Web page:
Local Crowdfund: Tony D’Aveni improvises new way to hear, appreciate jazz trumpet

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During the past two years, Tony D’Aveni has been working on perfecting thousands of musical details that are necessary to create a solo trumpet recording. The album will be based on tunes penned by the great Duke Ellington.

The concept for the album is unique. And some may say it is historical. Every song will have a different approach from a past or present great jazz musician, with the unifying force of Ellington as the foundation.

Tony D'Aveni at Jimmy's Tavern & Grill in Shrewsbury.

Courtesy Tony D'Aveni

Tony D’Aveni at Jimmy’s Tavern & Grill in Shrewsbury.

For example, D’Aveni said he thought it would be cool to hear Clifford Brown play a duet with himself on “Take the A Train” (which was written by Billy Strayhorn) as a bebop tune.

Or hear William Alonzo “Cat” Anderson, a trumpeter with Ellington’s band from portions of the 1940s to the 1970s, scream on one tune with a big band sound. And then hear how Woody Shaw, an American virtuoso trumpeter, flugelhornist, cornetist, composer and band leader, would approach another song in the Ellington collection.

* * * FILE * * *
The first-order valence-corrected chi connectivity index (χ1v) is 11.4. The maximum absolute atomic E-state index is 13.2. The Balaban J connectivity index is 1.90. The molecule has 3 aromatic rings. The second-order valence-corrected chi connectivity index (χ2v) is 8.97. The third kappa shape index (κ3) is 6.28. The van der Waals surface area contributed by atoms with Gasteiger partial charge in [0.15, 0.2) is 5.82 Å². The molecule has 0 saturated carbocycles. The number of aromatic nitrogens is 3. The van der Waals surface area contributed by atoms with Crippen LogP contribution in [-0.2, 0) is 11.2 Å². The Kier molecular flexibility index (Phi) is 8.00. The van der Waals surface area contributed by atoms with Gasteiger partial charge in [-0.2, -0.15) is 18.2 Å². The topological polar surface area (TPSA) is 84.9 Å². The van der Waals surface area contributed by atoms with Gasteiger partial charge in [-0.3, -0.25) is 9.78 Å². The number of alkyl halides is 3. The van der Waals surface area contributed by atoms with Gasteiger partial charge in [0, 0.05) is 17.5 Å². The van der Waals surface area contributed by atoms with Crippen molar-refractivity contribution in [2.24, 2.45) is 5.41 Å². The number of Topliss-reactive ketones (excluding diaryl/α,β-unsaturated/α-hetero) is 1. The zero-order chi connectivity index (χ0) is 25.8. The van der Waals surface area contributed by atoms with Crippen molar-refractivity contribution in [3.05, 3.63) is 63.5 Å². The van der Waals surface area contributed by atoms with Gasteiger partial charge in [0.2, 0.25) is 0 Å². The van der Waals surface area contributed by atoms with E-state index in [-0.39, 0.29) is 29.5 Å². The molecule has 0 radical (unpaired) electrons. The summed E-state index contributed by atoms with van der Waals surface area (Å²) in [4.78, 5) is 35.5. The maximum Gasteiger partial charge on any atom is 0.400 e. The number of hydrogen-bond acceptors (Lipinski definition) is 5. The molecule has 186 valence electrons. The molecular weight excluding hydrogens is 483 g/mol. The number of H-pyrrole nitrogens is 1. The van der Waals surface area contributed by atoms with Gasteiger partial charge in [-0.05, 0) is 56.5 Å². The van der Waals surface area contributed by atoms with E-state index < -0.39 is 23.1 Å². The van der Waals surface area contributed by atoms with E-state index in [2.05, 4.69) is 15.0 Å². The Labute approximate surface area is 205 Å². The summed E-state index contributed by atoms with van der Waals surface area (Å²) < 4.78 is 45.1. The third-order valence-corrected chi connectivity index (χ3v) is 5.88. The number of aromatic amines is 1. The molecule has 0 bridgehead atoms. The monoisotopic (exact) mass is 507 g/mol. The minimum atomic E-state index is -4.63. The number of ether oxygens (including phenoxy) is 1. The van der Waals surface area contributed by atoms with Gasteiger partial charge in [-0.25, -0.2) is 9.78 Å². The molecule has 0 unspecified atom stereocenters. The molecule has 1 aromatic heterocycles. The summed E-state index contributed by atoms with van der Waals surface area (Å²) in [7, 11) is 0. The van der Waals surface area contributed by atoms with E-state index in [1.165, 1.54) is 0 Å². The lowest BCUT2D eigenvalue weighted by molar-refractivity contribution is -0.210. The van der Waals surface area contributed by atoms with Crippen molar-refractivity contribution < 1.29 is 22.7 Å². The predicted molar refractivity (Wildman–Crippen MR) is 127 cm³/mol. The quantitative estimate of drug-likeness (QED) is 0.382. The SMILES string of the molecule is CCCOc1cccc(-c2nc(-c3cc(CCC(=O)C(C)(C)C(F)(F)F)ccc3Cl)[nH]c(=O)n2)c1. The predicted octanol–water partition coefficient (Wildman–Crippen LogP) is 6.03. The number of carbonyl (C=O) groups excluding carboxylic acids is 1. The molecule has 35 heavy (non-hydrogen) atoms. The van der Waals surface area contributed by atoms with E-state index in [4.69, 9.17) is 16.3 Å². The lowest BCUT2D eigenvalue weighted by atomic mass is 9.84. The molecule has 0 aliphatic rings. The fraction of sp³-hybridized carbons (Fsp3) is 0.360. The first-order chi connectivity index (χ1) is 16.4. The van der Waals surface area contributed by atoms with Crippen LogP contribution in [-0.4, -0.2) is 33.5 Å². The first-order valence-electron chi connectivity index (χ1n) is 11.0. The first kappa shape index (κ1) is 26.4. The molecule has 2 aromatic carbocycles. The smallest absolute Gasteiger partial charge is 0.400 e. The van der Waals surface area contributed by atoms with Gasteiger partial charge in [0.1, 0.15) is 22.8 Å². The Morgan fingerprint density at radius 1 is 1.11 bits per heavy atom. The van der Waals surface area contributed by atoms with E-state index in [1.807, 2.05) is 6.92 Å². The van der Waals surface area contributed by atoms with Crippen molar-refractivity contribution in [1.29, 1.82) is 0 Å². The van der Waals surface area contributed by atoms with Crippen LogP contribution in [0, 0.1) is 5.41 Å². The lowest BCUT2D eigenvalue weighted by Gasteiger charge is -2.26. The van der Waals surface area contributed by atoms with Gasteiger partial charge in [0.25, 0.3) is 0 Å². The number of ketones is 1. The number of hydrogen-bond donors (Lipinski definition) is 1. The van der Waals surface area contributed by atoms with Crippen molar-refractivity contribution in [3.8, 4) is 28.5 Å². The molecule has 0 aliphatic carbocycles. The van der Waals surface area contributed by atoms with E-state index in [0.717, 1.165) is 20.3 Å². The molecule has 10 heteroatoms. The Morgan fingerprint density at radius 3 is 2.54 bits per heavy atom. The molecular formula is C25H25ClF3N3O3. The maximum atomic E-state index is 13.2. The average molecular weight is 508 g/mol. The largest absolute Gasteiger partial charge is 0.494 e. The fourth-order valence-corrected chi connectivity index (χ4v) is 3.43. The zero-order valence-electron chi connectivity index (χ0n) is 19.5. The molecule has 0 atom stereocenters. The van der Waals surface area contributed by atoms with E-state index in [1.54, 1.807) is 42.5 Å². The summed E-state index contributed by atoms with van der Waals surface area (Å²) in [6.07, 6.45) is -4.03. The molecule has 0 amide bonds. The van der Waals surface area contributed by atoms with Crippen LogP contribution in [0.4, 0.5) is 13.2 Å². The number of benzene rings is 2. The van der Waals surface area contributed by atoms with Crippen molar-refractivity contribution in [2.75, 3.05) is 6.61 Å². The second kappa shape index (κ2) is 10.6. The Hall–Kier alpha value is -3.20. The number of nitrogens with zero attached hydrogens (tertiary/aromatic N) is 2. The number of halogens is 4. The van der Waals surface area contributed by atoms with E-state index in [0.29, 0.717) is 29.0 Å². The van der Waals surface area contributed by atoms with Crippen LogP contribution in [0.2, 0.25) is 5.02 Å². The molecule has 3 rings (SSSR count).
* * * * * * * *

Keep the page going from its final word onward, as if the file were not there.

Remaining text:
In essence, the project will draw from D’Aveni’s classical studies of theory and approach learned in college and his practical artistic performance art he learned on his own, and then phrase it as his jazz musical mentors might have interpreted when they were playing in their respective eras.

“The other thing that I did was to use every possible sound from the instruments. I used every mute there is – straight, harmon, cup, plunger, derby – as well as playing flugelhorn and every trumpet that I own, and all in different mixes. You won’t hear the same timbre or sound that you may expect.

“And it won’t be boring to a listener. If you don’t like one, wait for the next tune because it’s going to be completely different.”

To help accomplish this, D’Aveni has taken to Indiegogo. He had raised $536 of his $2,700 goal as of late Saturday, Dec. 26, with 14 days left on his campaign.

“Most of the money,” D’Aveni said, “is going toward paying for the production of the CDs ($1,591), which includes the artwork and jewel cases. There are also mastering and edit fees, as well as shipping and promotion.

“If we reach our goal, any extra money will go toward more promotion and getting the CDs to reviewers and radio stations.”